Solutions journalism has had a special reception in Argentina, a country where it has been present for several years and where it continues to expand. For this reason, we interviewed two local journalists whose media outlets have become benchmarks for this journalistic approach.
Globally, trust in the news grew six percentage points and reached 44 percent, according to the 2021 Digital News Report, by the Reuters Institute. In the six Latin American countries investigated, however, general trust in the news is lower, reaching an average of 40.5 percent. In the region, confidence is lowest in Argentina and Chile (36%) and highest in Brazil (54%).
6,600,000 Argentines, equivalent to 16.7 percent of the population, live in places where there is no independent press outlet, that is, in news deserts, according to a study by FOPEA.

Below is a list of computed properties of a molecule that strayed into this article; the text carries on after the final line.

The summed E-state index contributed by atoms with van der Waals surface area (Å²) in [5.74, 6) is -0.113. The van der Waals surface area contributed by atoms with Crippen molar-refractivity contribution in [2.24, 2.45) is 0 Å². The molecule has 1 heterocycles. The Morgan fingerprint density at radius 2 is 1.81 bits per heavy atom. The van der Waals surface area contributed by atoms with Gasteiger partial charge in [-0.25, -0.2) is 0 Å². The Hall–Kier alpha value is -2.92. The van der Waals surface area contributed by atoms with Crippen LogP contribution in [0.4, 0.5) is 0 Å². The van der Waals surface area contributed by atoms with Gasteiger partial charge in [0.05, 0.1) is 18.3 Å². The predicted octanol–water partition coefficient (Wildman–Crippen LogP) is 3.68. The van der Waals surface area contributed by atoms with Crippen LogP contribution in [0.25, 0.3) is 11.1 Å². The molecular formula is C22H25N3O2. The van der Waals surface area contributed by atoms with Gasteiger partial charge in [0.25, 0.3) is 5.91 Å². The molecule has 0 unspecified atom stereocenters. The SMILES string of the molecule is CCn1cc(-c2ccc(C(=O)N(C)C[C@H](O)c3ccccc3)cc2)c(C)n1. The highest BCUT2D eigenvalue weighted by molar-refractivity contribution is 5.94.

After two years of relative stability, attacks on journalists jumped 41 percent in Argentina last year and reached 82 incidents. In 2019, 58 attacks were recorded, while there were 51 in 2018. Data are from the 2020 Monitoring of Freedom of Expression Report, from the Forum of Argentine Journalists (FOPEA, for its acronym in Spanish).
The global press freedom ranking by NGO Reporters Without Borders (RSF) confirmed a perceived trend in Latin America: a general worsening of conditions for the exercise of journalism on the continent. Of the 24 countries in the region analyzed, 19 lost points in the RSF survey.
Panel on sexual orientation of the First Latin American Conference on Diversity in Journalism, talks about sexual diversity in journalism as the intersection between gender, race and social class.
Fact-checking has little capacity to impact people's opinions, but increases the cost of disseminating, on the internet, something that has already been categorized as false.
With social distancing rules, control over who asks questions –and when they’re asked– has increased in Latin America and the Caribbean.
Pablo J. Boczkowski has dedicated himself in recent years to understanding what it means, for the individual and for societies, to live in a period of "qualitative leap in the amount of information.” Read LJR's interview with Boczkowski.
In their mission to document the events, many photojournalists in Latin America suffer attacks or arrests by the police.